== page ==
The Beauty in the Madness

Mens Basketball

The NCAA Tournament is here, and it has been wild!!! The annual men’s and women’s college basketball tournament is a national tradition for many of us to gather around tv’s, create what we believe will be winning brackets (most of us already have “busted” brackets!), and talk smack about teams and players with our friends, families, and colleagues. This year, the men’s tournament features 68 teams from 33 states, including Washington, D.C., competing to be crowned champions. Despite rankings, there’s no guarantee that the most talented or successful team will win. While the University of Houston, the University of Connecticut, Purdue University, and the University of North Carolina Chapel Hill are the top-ranked teams this year, there’s a slim chance that all these teams will make it to the Final Four.

Success in the NCAA tournament is determined by how well teams utilize their opportunities rather than by name or resources. It’s a fact that many people overlook when they assume that attending a prestigious school or having access to more resources guarantees success. In the weeks leading up to the tournament, the commissioner of the Southeastern Conference (SEC) was arguing not to give smaller leagues tournament bids because they would not be competitive, and the SEC only had two out of the eight teams Tennessee and Alabama from the conference making it to the sweet 16. Wow. And two SEC schools lost to schools from “lesser conferences’ ‘ (Auburn lost to Yale and Kentucky lost to Oakland) in the first round! This arrogance too often occurs in NCAA competition and college admission. The assumption is that schools without “name recognition” are good, and everyone else is subpar. However, that is not the reality; success in college and beyond is dependent on students applying themselves in competition and the classroom, making the most of the opportunities presented by their college or university.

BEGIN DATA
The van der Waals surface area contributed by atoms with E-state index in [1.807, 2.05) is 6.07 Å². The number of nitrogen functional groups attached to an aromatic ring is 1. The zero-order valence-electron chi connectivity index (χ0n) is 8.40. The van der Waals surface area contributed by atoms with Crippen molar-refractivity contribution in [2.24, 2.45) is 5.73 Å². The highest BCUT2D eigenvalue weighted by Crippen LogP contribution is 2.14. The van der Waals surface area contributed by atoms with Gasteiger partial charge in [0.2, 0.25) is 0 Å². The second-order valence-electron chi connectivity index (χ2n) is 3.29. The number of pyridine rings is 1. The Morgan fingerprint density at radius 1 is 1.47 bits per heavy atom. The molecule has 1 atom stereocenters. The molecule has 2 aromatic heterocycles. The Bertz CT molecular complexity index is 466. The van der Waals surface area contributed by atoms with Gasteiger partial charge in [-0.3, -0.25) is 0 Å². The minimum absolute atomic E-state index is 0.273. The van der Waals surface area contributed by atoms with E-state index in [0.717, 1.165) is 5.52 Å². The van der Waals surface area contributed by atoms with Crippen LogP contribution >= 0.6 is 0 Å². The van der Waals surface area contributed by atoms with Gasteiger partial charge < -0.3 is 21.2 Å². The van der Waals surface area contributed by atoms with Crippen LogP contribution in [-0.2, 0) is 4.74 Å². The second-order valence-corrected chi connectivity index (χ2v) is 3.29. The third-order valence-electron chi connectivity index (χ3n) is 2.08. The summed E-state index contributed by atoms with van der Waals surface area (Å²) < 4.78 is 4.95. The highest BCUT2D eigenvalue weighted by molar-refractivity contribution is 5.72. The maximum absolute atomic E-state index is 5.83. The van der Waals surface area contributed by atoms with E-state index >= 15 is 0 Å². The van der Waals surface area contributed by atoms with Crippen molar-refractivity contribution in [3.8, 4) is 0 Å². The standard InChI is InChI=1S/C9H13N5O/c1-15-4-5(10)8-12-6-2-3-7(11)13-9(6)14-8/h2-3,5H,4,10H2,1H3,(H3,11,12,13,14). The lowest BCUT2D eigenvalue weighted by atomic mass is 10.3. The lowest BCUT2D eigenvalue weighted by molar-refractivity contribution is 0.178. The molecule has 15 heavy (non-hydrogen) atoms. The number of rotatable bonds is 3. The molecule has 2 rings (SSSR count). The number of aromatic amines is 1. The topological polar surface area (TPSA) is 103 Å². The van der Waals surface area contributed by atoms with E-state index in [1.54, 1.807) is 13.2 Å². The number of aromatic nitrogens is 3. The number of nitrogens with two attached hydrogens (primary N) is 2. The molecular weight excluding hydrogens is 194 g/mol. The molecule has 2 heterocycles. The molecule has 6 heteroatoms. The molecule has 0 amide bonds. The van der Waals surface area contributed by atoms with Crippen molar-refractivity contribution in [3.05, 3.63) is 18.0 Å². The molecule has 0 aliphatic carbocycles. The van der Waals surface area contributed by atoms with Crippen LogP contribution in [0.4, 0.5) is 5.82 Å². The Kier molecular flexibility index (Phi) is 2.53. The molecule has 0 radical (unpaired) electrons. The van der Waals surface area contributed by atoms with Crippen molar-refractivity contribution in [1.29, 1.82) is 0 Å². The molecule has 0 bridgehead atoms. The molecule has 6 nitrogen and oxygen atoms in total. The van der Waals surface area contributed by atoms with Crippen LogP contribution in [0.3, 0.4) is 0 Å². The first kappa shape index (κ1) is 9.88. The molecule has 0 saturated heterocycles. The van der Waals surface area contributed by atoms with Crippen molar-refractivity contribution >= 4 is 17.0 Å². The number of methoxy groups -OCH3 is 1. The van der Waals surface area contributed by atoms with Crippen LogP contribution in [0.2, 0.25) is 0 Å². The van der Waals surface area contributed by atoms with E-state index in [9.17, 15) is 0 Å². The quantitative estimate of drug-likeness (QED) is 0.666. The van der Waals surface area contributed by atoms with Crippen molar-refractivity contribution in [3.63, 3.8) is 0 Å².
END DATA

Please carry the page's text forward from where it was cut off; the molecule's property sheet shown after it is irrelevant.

The NCAA tournament also showcases the greatness of the higher education system in the U.S. It allows us to witness the diversity of schools throughout the country that vary in size, location, and academic offerings, as well as learn about schools that are often overlooked in the college admission process. Many people might not know where Creighton, Longwood, or Duquesne Universities are located. Still, these institutions and countless others offer students so much more than the same old names we typically think of when considering schools that give students the best opportunities in college and beyond.

In 2024, given the chaos of college admission and the SCOTUS decision to end affirmative action in college admissions, we cannot overlook the hypocrisy that exists in college athletics. Many of the participating student-athletes were recruited, and the coaches and scouts had all the information about their ability, racial identity, and everything else necessary to evaluate if that student was the right fit for their program. This is different for non-athletes at many of the same schools that are part of the NCAA tournament! It begs the question: would the top teams be as competitive if they didn’t have access to all the necessary information before making a scholarship offer? It’s doubtful. It’s disappointing that these same opportunities are not available to all students who apply to college to give them a chance to show their full potential and win! It also must be highlighted that many of these same schools are thriving off a competitive edge, and many of the students they recruit have states that are banning Diversity, Equity, and Inclusion (DEI) initiatives at some of these same schools. 

What we love about the NCAA Tournament is that it equalizes the playing field in college athletics in just a few weeks by providing a platform where teams from all backgrounds can compete, succeed, and make a name for themselves nationally. This emphasis on merit, opportunity, and competition contributes to the diversity and vibrancy of college basketball and reinforces the values of fairness and inclusivity in sports and, one day, admissions.

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